In 2004, Behavior worked on a web site for the Smithsonian Museum of American History’s special exhibition Vote: The Machinery of Democracy. The exhibition focused on America’s “voting patchwork”, the broad range of voting technologies used state by state, county by county. It was an enlightening experience working on the project, and I encourage you to visit the site to learn about how we got to where we are now.
The current range of voting technologies in use today includes:
- Paper Ballots
- Gear-and-Lever Voting Machines
- Punch Cards
- Optical Scan Ballots and Readers
- Direct-Recording Electronic Ballots
It’s widely assumed that the most modern technology available is obviously the best option — that is, that we should be using touch-screen direct-recording electronic voting machines. But maybe this isn’t the case — counterintuitively, perhaps an older technology is the best approach.
Here in New York State, we use the gear-and-lever voting machine, an error-prone 1940s technology that is still is wide use throughout the northeast, where close elections are rare. In 2000, many counties in other parts of the USA were still using punch cards, a technology that was cutting edge in the 1950s but which, no doubt due to the Florida debacle, has been almost completely retired by now. Much of the nation still uses “optical scan” technology — the old #2-pencil fill-in-the-bubbles we all know from standardized tests going back to the 1960’s. In fact, this technology has been in wide use for standardized testing for almost three generations of schoolchildren, and has been used for voting for almost 30 years.
A colleague at Behavior, David Wu, told me the other day — without hesitation, and with definitive certainty — that he thought that the optical scan method was obviously the best choice, precisely because of the familiarity we all have from childhoods filled with standardized tests. The gears in my head started turning, and I was convinced instantly, especially when I thought of it in terms of the lifecycle of technologies.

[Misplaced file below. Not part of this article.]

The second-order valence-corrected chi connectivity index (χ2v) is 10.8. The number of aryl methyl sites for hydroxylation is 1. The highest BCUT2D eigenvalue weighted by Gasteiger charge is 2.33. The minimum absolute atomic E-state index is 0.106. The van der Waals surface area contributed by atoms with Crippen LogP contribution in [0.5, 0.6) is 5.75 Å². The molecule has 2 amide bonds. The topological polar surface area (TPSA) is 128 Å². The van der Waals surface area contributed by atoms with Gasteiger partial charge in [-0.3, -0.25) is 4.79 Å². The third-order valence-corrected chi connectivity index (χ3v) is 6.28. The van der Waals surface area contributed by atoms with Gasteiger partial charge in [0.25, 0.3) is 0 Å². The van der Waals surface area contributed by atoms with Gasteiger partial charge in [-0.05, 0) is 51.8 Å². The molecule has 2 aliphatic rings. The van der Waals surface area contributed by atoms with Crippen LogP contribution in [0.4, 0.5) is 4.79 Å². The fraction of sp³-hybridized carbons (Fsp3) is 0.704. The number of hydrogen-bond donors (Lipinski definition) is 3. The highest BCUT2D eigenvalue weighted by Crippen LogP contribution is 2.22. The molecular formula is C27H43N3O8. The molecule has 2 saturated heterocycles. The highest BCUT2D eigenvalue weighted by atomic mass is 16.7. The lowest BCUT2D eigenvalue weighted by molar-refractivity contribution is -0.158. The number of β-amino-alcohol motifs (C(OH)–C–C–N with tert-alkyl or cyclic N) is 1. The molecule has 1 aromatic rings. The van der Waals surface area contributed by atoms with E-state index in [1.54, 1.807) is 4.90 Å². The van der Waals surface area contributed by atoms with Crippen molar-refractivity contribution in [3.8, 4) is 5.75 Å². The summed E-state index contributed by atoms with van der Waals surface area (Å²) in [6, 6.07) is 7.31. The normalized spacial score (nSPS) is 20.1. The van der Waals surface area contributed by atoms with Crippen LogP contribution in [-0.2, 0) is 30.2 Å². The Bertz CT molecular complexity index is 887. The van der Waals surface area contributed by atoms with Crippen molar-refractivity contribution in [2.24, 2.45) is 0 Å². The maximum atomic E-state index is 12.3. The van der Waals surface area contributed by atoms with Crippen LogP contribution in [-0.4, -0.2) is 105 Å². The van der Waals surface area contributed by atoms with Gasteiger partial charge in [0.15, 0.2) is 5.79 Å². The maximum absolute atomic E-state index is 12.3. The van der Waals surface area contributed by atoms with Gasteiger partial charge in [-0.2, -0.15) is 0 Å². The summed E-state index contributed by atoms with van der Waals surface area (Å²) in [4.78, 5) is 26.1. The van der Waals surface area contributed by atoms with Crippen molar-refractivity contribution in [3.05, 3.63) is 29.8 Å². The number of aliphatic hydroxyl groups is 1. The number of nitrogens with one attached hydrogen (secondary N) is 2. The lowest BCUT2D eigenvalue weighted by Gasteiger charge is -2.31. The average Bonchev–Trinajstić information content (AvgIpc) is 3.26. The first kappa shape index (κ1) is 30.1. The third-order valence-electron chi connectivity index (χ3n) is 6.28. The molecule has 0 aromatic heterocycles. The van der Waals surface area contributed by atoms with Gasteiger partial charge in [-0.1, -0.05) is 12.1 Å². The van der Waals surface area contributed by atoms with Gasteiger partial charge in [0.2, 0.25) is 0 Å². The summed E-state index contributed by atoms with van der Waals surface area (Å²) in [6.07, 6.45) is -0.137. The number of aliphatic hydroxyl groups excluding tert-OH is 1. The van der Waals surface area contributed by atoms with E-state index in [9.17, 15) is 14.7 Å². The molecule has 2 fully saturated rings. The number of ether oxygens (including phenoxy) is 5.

I asked myself this: Of all the technologies currently in use (besides hand-written paper ballots, which are quaint but hard to count), which of them has had the longest history of practical use by real people? Or, to put it more simply, which technology is the least likely to quickly become obsolete, dated, and goofy?
For many Americans, going to the voting booth has always been like taking a trip one generation back in time. When the gear-and-lever machines were widely adopted in the 1960s, punch cards had already moved up to become the most high-tech means of electronic data storage and retreival in the real world of our offices and institutions. And then when punch cards were introduced in the voting world, most people in the real world had already moved on to optical-scan data collection, and even to direct-recording devices like ATMs and keyboard-and-monitor based computer terminals.
Optical-scan technology, however, defies this cycle. Even as newer technologies have come along — electronic voting machines with buttons, keyboard, mice, and touch screens — our schools continue to count on optical-scan technology to test our children, and the technology works just fine and without significant change in over 50 years of constant use. Everyone knows how to use it, it has a satisfying and trustworthy feel of direct access to the ballot via pencil-and-paper, a paper document/artifact is left behind, and the counting technology is pretty accurate and fast.
What’s more, no sophisticated software is required, no mysterious secret and proprietary algorithms or storage devices are used, no easily-hacked or insecure software, no buggy operating systems or unfamiliar UI paradigms (remember that millions of Americans have never used an ATM or a personal computer), and with all that, less distrust among voters that their vote will actually count.
Isn’t this obvious? Why on earth would we anybody consider using anything else?